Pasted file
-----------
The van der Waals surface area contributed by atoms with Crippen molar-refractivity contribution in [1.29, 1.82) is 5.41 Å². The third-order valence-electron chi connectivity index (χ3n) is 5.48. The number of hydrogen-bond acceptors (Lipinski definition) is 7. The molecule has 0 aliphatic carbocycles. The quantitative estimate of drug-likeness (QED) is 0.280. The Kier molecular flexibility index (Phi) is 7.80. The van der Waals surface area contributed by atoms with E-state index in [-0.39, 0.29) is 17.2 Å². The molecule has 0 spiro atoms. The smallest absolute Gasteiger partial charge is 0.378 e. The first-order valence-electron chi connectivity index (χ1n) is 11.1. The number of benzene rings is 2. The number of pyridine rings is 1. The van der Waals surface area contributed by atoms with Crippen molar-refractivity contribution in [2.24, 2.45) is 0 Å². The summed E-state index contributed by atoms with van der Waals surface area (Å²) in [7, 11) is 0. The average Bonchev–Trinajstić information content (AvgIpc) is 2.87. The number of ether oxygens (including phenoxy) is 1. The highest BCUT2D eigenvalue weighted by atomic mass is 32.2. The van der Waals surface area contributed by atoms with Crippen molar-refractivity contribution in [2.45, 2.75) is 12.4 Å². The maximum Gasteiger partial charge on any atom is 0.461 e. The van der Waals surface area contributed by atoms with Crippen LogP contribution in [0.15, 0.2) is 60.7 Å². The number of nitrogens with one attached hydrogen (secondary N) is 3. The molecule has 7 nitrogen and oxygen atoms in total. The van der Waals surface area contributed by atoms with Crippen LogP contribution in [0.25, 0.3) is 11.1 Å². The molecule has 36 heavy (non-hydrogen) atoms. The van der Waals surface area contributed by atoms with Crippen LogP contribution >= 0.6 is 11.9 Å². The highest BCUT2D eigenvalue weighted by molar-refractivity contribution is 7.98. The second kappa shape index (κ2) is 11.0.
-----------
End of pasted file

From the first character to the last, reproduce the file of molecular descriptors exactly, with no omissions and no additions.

The van der Waals surface area contributed by atoms with Crippen molar-refractivity contribution in [1.29, 1.82) is 5.41 Å². The third-order valence-electron chi connectivity index (χ3n) is 5.48. The number of hydrogen-bond acceptors (Lipinski definition) is 7. The molecule has 0 aliphatic carbocycles. The quantitative estimate of drug-likeness (QED) is 0.280. The Kier molecular flexibility index (Phi) is 7.80. The van der Waals surface area contributed by atoms with E-state index in [-0.39, 0.29) is 17.2 Å². The molecule has 0 spiro atoms. The smallest absolute Gasteiger partial charge is 0.378 e. The first-order valence-electron chi connectivity index (χ1n) is 11.1. The number of benzene rings is 2. The number of pyridine rings is 1. The van der Waals surface area contributed by atoms with Crippen molar-refractivity contribution in [2.24, 2.45) is 0 Å². The summed E-state index contributed by atoms with van der Waals surface area (Å²) in [7, 11) is 0. The average Bonchev–Trinajstić information content (AvgIpc) is 2.87. The number of ether oxygens (including phenoxy) is 1. The highest BCUT2D eigenvalue weighted by atomic mass is 32.2. The van der Waals surface area contributed by atoms with Crippen molar-refractivity contribution in [2.45, 2.75) is 12.4 Å². The maximum Gasteiger partial charge on any atom is 0.461 e. The van der Waals surface area contributed by atoms with Crippen LogP contribution in [0.15, 0.2) is 60.7 Å². The number of nitrogens with one attached hydrogen (secondary N) is 3. The molecule has 7 nitrogen and oxygen atoms in total. The van der Waals surface area contributed by atoms with Crippen LogP contribution in [0.25, 0.3) is 11.1 Å². The molecule has 36 heavy (non-hydrogen) atoms. The van der Waals surface area contributed by atoms with Crippen LogP contribution >= 0.6 is 11.9 Å². The highest BCUT2D eigenvalue weighted by molar-refractivity contribution is 7.98. The second kappa shape index (κ2) is 11.0.